Oh, boy. As it turns out, Bhatia is not in the playoffs. Deep in the Tour’s regulations there’s a line that says Special Temporary Members like him can’t accrue FedEx Cup points at opposite-field events. Tough luck for Bhatia, who finished T9 at the Barbasol before winning the Barracuda.

Credit to Bhatia, who called the kerfuffle “a little frustrating” but vowed he’ll be back. With a top-four finish at the Wyndham he’d be in, too.

5. Kevin Streelman (No. 84, 505 pts)

No, Streelman isn’t necessarily as well-known as the four golfers that’ll follow. But when it comes to the FedEx Cup Playoffs he’s about as established as they come. The playoffs began in 2007. Streelman qualified as a rookie in 2008. He hasn’t missed one since. Now the 44-year-old will need a high finish at Wyndham to lock up his spot. The good news? No. 84 is a whole lot higher than No. 120, which is where Streelman stood before finishing T2 at last week’s 3M.

4. Joel Dahmen (No. 82, 515 pts)

Earlier this year, Joel Dahmen became golf’s international everyman in Full Swing, where he pointed out that somebody has to be the 70th-ranked golfer in the world, so it might as well be him. Dahmen got off to a red-hot start to the season last fall, earning a majority of the points he’d need to qualify for the playoffs. But now, having missed six of his last seven cuts, Dahmen would love to be the 70th-ranked golfer on the PGA Tour. We’ll see if he can climb that hill this week.

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3. Adam Scott (No. 81, 517 pts)

Remember when I said that Kevin Streelman had qualified for every FedEx Cup Playoffs since 2008? Well, Adam Scott has him beat. Scott was in the inaugural playoffs in 2007 and has impressively played his way into every postseason since. He’s actually played reasonably well this season, too, but the FedEx Cup disproportionately rewards winners and top-three finishers. So even though Scott has more top 10s than he does missed cuts. he’s still on the outside looking in as he hopes to extend a streak only equaled by Matt Kuchar (safely in at No. 59).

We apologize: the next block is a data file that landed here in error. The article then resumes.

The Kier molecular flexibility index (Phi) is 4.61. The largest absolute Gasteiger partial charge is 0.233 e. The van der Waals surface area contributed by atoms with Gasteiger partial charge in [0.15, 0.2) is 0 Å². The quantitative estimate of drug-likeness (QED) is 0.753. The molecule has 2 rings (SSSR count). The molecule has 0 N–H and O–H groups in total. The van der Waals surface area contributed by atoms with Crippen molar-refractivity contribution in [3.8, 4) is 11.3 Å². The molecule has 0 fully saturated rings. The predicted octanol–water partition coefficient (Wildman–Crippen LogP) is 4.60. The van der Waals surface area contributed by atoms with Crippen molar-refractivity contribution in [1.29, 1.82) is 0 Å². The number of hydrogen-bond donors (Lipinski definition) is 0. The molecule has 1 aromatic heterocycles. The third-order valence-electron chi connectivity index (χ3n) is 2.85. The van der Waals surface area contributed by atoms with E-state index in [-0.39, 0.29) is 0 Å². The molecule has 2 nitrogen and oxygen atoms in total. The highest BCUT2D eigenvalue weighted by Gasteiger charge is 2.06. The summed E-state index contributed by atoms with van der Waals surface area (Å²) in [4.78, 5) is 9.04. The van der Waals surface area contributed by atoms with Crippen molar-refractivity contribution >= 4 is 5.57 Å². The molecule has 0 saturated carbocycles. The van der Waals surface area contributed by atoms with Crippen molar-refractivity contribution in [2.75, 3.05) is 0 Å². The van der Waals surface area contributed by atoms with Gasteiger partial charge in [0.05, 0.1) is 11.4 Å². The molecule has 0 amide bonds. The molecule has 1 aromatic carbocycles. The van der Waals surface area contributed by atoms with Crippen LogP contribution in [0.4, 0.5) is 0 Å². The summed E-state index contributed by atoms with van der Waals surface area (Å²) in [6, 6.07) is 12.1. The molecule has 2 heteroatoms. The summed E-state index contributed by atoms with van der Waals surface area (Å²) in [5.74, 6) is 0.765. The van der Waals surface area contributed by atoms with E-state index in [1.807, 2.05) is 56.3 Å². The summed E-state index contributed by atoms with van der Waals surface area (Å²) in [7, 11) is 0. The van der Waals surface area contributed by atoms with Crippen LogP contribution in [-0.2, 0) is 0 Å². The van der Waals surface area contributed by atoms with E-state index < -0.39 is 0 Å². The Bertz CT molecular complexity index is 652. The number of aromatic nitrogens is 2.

2. Justin Thomas (No. 79, 546 pts)

Justin Thomas enters this week’s Wyndham Championship on a really strange stretch of golf. He’s missed five cuts in his last seven starts, including a missed cut at last week’s 3M and a particularly eye-popping 83 at the Open Championship. Now he’s at risk of missing both the FedEx Cup and the Ryder Cup, too. If he finishes roughly top eight this week he’d qualify for the postseason, which would give him at least one more start to show he’s in form enough to make the trip to Rome. If he doesn’t, he’ll easily be the biggest surprise of the FedEx Cup season.

1. Shane Lowry (No. 76, 556 pts)

Like Scott’s season and like most of Thomas’, too, Shane Lowry has actually played largely fine. But if fine is enough to get you comfortably inside the top 125, cracking the top 70 is a taller, tougher task. Lowry finished T14 at the Genesis and T5 at the Honda Classic. He cracked the top 20 in the first three majors of the year. He’s missed just three cuts. And yet he lacks the sort of flashy finish that would get him across the line.

Maybe it’ll come at the Wyndham.

Below you’ll find the rest of the bubble — and see just how far ahead the top 70 sit.

75. Davis Thompson (559 points)

74. David Lingmerth (561)

73. K.H. Lee (567)

72. Garrick Higgo (586)

71. Ben Taylor (592)

70. Austin Eckroat (594)

69. Cam Davis (605)

68. Ben Griffin (617)

67. J.J. Spaun (619)

66. Vincent Norrman (631)

65. Matt NeSmith (637)

64. Stephen Jaeger (641)

63. Beau Hossler (658)

62. Sam Ryder (660)

61. Aaron Rai (670)

60. Sam Stevens (670)

Dylan Dethier

Dylan Dethier

Golf.com Editor

Dylan Dethier is a senior writer for GOLF Magazine/GOLF.com. The Williamstown, Mass. native joined GOLF in 2017 after two years scuffling on the mini-tours. Dethier is a graduate of Williams College, where he majored in English, and he’s the author of 18 in America, which details the year he spent as an 18-year-old living from his car and playing a round of golf in every state.